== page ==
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“I Quit” and Wage Loss

A sign says "i quit"

You’re hurt at work. Maybe you feel your employer hasn’t done right by you. It can be tempting to just quit. But before you do, you should consult with an attorney.

Know Your Rights Before You Quit

Given the aggressiveness and calculation with which employers and their insurance companies are handling work-related injuries these days, it is more important than ever for employees to understand their rights and obligations under Pennsylvania’s workers’ compensation system and to be aware of how a seemingly slight misstep, no matter how minor or innocent it may appear at the time, can profoundly jeopardize their right to wage loss benefits.

The two primary types of benefits available to an injured worker under the system are

  1. Indemnity (wage loss)
  2. Medical benefits.

The law states that, if an injured worker is totally disabled, they are entitled to receive wage loss benefits in an amount equal to two-thirds of the employee’s average weekly wage (as derived utilizing the worker’s earnings over the year preceding the injury). There are only a limited number of circumstances that can change the status quo of these benefits, most involving the injured employee signing certain paperwork or a workers’ compensation judge issuing an order directing such.

What If I Quit?

One way that an employee can affect the status of their wage loss benefits is by uttering two small words of monumental import: “I quit.” Simply stated, an employee loses their eligibility for wage loss benefits by voluntarily withdrawing from the workforce.

Consider the following example: Jason sustains a low back injury while in the course and scope of his employment. He undergoes surgery and is totally disabled from working for three months, during which time he is paid wage loss benefits by the workers’ compensation insurance company. At that time, Jason’s neurosurgeon releases him to return to work with a 10-pound weight restriction, which the employer is unable to accommodate, so he continues to receive his disability benefits. Ultimately, the doctor increases Jason’s weight tolerance to 25 pounds, which, theoretically, would allow him to return to perform his pre-injury job. However, by this time, the employer has filled Jason’s position at the company with a new hire and decides not to bring Jason back in any capacity. Frustrated and disappointed, as he has given over 20 years of hard work and dedication to his employer, Jason quits his job to find other work (it is important to note that the employer does not terminate Jason’s employment with the company; rather, his departure comes as a result of a voluntary resignation). In this situation, barring a regression to total disability, Jason’s right to receive wage loss benefits will end as of the date he tenders his resignation. On the flip side, if the employer had dismissed Jason from his employment, he would have been entitled to ongoing wage loss benefits beyond the date of his termination, as this would have remained the status quo with his claim.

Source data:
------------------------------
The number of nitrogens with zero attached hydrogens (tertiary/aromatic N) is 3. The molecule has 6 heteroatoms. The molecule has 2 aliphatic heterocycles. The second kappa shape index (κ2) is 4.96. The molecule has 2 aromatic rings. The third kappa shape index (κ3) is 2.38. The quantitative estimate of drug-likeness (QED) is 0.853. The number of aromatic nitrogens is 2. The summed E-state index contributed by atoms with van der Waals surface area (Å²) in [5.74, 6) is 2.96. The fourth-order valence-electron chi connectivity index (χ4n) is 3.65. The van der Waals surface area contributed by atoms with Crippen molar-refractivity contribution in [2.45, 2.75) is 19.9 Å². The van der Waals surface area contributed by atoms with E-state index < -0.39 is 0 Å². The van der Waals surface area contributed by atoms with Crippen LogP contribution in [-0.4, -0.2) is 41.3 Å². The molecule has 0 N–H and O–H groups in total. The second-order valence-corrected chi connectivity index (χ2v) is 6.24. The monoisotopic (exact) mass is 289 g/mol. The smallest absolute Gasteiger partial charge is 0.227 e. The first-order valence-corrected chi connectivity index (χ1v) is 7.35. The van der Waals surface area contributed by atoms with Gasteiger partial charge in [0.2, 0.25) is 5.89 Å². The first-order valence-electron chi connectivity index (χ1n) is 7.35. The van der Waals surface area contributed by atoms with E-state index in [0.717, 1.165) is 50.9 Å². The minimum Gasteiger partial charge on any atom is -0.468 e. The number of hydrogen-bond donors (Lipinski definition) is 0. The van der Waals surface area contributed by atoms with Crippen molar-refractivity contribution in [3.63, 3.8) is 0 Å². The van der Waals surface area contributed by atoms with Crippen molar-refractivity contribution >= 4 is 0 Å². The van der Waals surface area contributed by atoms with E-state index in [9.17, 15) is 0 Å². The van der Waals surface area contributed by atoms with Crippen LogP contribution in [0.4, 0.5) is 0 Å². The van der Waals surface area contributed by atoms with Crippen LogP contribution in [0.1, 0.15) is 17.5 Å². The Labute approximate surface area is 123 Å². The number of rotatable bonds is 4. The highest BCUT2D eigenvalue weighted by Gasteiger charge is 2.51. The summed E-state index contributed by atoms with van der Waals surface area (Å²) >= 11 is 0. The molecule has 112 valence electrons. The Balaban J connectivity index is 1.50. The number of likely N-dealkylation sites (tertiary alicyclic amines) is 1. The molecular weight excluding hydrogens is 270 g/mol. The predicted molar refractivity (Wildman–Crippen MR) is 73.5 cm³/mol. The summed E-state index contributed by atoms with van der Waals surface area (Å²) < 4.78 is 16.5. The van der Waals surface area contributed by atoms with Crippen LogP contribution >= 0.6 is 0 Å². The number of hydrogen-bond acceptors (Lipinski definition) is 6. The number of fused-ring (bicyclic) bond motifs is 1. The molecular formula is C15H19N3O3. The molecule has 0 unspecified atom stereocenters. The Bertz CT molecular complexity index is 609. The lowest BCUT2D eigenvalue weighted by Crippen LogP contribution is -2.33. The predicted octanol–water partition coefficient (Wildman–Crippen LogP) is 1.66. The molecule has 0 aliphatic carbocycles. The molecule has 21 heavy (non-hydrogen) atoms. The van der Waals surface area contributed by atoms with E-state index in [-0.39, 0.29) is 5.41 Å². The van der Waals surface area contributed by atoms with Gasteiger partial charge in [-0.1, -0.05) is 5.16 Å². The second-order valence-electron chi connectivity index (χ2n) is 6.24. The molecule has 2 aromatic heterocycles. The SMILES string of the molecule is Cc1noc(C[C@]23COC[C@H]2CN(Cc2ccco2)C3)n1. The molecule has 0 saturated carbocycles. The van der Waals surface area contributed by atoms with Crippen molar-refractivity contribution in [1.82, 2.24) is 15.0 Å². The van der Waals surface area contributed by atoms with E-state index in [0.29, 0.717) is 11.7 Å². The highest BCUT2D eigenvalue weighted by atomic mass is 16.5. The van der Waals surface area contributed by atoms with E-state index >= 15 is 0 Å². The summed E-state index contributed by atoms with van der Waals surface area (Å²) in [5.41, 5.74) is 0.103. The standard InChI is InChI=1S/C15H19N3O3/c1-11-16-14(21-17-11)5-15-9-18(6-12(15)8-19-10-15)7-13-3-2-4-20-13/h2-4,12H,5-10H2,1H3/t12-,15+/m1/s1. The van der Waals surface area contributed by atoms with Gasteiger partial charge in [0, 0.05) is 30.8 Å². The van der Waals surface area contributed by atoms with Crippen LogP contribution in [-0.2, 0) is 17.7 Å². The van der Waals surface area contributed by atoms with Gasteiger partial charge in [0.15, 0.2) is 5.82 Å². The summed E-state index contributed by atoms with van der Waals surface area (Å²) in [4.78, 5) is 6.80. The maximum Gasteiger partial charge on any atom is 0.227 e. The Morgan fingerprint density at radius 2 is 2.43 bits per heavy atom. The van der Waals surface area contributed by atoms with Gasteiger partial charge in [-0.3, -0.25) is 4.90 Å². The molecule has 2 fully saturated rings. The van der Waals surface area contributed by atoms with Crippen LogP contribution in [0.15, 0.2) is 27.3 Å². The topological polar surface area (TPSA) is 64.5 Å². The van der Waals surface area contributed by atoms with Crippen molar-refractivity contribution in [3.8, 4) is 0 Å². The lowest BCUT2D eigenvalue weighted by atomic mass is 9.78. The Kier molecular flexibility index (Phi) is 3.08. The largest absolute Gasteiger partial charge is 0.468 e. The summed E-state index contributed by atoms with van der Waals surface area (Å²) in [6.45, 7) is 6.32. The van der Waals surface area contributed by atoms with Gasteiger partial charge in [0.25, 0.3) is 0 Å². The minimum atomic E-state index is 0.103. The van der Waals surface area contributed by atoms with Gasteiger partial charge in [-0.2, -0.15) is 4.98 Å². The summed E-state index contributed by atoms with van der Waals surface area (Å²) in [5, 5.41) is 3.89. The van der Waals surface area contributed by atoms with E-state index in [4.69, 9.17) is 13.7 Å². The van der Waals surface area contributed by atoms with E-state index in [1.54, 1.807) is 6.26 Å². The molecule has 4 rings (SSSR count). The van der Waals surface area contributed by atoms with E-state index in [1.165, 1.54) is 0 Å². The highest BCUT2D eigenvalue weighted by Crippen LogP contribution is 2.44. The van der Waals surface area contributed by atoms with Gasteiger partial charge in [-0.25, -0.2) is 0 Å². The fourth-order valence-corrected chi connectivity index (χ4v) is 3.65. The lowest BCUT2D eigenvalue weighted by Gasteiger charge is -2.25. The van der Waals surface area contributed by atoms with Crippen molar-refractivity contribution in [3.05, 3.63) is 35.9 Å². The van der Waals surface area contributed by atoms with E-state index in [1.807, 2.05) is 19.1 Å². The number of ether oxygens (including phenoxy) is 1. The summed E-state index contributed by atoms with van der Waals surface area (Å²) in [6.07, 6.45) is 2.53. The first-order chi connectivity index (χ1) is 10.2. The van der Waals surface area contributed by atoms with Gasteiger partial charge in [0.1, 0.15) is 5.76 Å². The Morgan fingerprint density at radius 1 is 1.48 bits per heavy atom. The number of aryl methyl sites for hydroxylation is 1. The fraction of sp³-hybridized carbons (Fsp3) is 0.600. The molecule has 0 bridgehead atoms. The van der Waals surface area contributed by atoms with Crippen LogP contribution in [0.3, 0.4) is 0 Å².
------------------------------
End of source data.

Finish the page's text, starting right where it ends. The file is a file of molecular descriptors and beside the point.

There are a myriad of variations to the above factual scenario—with the common denominator of an employee voluntarily withdrawing from the workforce—that all end with the same result: the worker losing indemnity benefits through the workers’ compensation system to which they otherwise would be entitled. And, oftentimes, the impetus for leaving the job is the implicit or explicit prompting of the employer, knowing full well that the move is not in the employee’s best interest.

Don’t Quit Before You Call A Lawyer

Here is the bottom line: If you are the victim of a work-related injury, do not resign from or quit your job before speaking with an attorney. Any attorney at Georgelis Injury Law Firm would be happy to discuss your workers’ compensation claim with you, free of charge and with no obligation.

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